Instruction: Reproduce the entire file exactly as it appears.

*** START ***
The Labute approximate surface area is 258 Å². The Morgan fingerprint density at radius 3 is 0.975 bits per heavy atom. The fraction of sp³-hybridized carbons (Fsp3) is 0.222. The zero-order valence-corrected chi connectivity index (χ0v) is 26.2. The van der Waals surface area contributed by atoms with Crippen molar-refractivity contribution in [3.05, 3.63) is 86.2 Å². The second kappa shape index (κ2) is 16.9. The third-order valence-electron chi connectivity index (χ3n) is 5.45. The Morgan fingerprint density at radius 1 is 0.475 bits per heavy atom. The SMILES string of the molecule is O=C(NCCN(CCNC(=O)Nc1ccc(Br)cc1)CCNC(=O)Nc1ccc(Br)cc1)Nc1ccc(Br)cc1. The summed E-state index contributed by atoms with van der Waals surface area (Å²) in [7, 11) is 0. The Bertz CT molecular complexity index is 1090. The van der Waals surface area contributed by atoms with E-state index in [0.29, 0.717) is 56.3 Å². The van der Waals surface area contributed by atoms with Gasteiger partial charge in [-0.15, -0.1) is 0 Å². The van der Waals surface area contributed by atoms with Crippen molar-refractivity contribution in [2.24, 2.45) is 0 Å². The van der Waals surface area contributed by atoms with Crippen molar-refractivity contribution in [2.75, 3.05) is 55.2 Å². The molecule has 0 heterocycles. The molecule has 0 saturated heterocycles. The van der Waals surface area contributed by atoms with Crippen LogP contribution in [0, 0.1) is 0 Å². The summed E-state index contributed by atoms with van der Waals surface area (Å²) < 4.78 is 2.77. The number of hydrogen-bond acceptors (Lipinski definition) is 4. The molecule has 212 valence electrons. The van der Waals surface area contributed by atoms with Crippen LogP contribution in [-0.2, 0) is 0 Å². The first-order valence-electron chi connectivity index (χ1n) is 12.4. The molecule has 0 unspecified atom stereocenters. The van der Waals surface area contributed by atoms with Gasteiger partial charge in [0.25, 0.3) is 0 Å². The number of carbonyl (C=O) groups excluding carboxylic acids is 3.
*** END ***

The Labute approximate surface area is 258 Å². The Morgan fingerprint density at radius 3 is 0.975 bits per heavy atom. The fraction of sp³-hybridized carbons (Fsp3) is 0.222. The zero-order valence-corrected chi connectivity index (χ0v) is 26.2. The van der Waals surface area contributed by atoms with Crippen molar-refractivity contribution in [3.05, 3.63) is 86.2 Å². The second kappa shape index (κ2) is 16.9. The third-order valence-electron chi connectivity index (χ3n) is 5.45. The Morgan fingerprint density at radius 1 is 0.475 bits per heavy atom. The SMILES string of the molecule is O=C(NCCN(CCNC(=O)Nc1ccc(Br)cc1)CCNC(=O)Nc1ccc(Br)cc1)Nc1ccc(Br)cc1. The summed E-state index contributed by atoms with van der Waals surface area (Å²) in [7, 11) is 0. The Bertz CT molecular complexity index is 1090. The van der Waals surface area contributed by atoms with E-state index in [0.29, 0.717) is 56.3 Å². The van der Waals surface area contributed by atoms with Gasteiger partial charge in [-0.15, -0.1) is 0 Å². The van der Waals surface area contributed by atoms with Crippen molar-refractivity contribution in [2.24, 2.45) is 0 Å². The van der Waals surface area contributed by atoms with Crippen molar-refractivity contribution in [2.75, 3.05) is 55.2 Å². The molecule has 0 heterocycles. The molecule has 0 saturated heterocycles. The van der Waals surface area contributed by atoms with Crippen LogP contribution in [0, 0.1) is 0 Å². The summed E-state index contributed by atoms with van der Waals surface area (Å²) < 4.78 is 2.77. The number of hydrogen-bond acceptors (Lipinski definition) is 4. The molecule has 212 valence electrons. The van der Waals surface area contributed by atoms with Crippen LogP contribution in [-0.2, 0) is 0 Å². The first-order valence-electron chi connectivity index (χ1n) is 12.4. The molecule has 0 unspecified atom stereocenters. The van der Waals surface area contributed by atoms with Gasteiger partial charge in [0.25, 0.3) is 0 Å². The number of carbonyl (C=O) groups excluding carboxylic acids is 3.